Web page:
Last week, I boarded the train to Wadern, Germany (through London, Paris and Saarbrücken) to attend Dagstuhl seminar 23412 on “Formal Methods for Correct Persistent Programming”.
I was long overdue to attend a conference in person: the last conference I attended was POPL 2020. This year’s PLDI was in Orlando, Florida at the height of a hot, humid summer in the largest conference center I have ever seen (we did a lot of walking within the conference center). PLDI was co-located with other conferences including the hardware conference ISCA as part of the Federated Computing Research Conference (FCRC) and I dropped in on a few of the ISCA talks.
A couple of weeks ago, I attended PLARCH 2023: a new workshop about the intersection between Programming Languages and Computer Architecture. There was a lot of interest in attending and speaking at the workshop so the program consisted of a lot of short talks with group discussions in between.
Programming languages provide modules as a way of splitting large programs up into small, separate pieces. Modules enable information hiding that prevents one part of the program from using and becoming dependent on some internal detail of how other parts of the program are implemented. Almost every major language designed in the last 50 years has some form of module system.
There are lots of potential uses for machine readable specifications so you would think that every major real world artifact like long-lived hardware and software systems, protocols, languages, etc. would have a formal specification that is used by all teams extending the design, creating new implementations, testing/verifying the system, verifying code that uses the system, doing security analyses or any of the other potential uses. But, in practice, this is usually not true: most real world systems do not have a well tested, up to date, machine readable specification.
Today I am joining Intel Strategic CAD Labs to work on formal specifications. There’s not much to say so far because I’ve only just started but I think it’s going to be a lot of fun (and a lot of work). I figure that a lot of the first month or two will be spent figuring out what people want to do with formal specifications so, if you think that this will be relevant to you, please get in touch. I am equally interested in uses that are on my list of uses for ISA specifications and uses that I haven’t even thought of.
I’ve spent the last couple of years working at Google Research. For the first 5–6 months, I was working in London in an office nestled between King’s Cross station and the iconic St Pancras station. This location was ideal for me because I was still living in Cambridge at the time and it was a very easy journey to either of these stations from Cambridge.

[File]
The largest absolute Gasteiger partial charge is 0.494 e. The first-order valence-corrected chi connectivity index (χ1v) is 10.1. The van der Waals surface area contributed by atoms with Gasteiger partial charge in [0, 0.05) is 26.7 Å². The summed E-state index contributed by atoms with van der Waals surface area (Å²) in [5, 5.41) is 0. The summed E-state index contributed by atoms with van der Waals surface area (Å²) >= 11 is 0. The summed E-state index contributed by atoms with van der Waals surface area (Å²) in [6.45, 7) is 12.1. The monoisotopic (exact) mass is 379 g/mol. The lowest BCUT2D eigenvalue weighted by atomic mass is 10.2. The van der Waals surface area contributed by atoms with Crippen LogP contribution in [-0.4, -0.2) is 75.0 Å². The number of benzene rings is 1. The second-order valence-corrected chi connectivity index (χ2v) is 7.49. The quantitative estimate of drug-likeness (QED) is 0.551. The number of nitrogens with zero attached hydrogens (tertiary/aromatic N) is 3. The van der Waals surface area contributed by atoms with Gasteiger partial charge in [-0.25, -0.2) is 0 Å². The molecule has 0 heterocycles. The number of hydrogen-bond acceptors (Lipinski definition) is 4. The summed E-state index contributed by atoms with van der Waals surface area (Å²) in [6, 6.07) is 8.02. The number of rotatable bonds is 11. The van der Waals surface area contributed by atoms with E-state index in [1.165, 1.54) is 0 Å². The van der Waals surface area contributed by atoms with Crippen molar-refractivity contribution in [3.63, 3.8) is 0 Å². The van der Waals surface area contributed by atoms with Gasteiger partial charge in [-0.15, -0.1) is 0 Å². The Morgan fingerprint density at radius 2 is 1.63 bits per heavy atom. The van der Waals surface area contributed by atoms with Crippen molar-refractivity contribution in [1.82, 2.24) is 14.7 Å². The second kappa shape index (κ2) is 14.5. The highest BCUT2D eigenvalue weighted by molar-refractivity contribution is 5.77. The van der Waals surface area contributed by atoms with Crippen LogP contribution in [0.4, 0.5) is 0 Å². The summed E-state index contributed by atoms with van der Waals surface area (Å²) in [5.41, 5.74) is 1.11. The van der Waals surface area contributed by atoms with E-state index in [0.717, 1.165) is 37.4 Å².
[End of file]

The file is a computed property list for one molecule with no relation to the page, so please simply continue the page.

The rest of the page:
ISA specifications describe the behaviour of a processor: the instructions, memory protection, the privilege mechanisms, debug mechanisms, etc. The traditional form of an ISA specification is as a paper document but, as ISAs have grown, this has become unwieldy. More importantly though, there are more and more potential uses for machine readable, mechanized, executable ISA specifications.
Last year, I wrote about the 122 papers that I read in my first year at Google and that I summarize on the RelatedWork site. Over the last 18 months or so, I’ve spent a lot less time doing the one hour train commute between Cambridge and London so I only read 59 papers in the last year and added 188 papers to the backlog of unread papers. You can read my summaries of all the papers, read notes on common themes in the papers, and download BibTeX for all the papers.
There are lots of hard problems in industrial research but one of the hardest is timing. If you start a project too early, your users are focused on other problems and don’t yet feel a need for your solution. And, if you start a project too late, your users have already hit the problem and you have to work round whatever solution they have found. And so it is with this project.[^but-also-other-things] At the moment, our potential users are still working on all the things you must have to support a new language in a large company and there is not a strong pull for a new, unproven research idea. So, as we close the project down, I thought it would be good to have a bit of a retrospective on what the project was trying to do and how.
To conclude this series on using KLEE with Rust for Linux,
we are going to write a simple verification harness
for testing the
rust_semaphore device driver written in Rust
and symbolically execute the verification harness in KLEE.
It’s worth repeating that the goal of these posts is not to
verify the Rust for Linux code or to find bugs in it.
Instead, my goal is that you should be able to apply
these ideas to do that verification yourself.
You might choose to continue in the same direction as these posts suggest
by creating better mocks and test harnesses.
Or you might want to try something else based on different answers
to the questions in the first part of this series;
or, perhaps, using some tool other than KLEE
that I described in the second part of the series.
The code changes described in this post are
in this branch of my fork of Rust for Linux.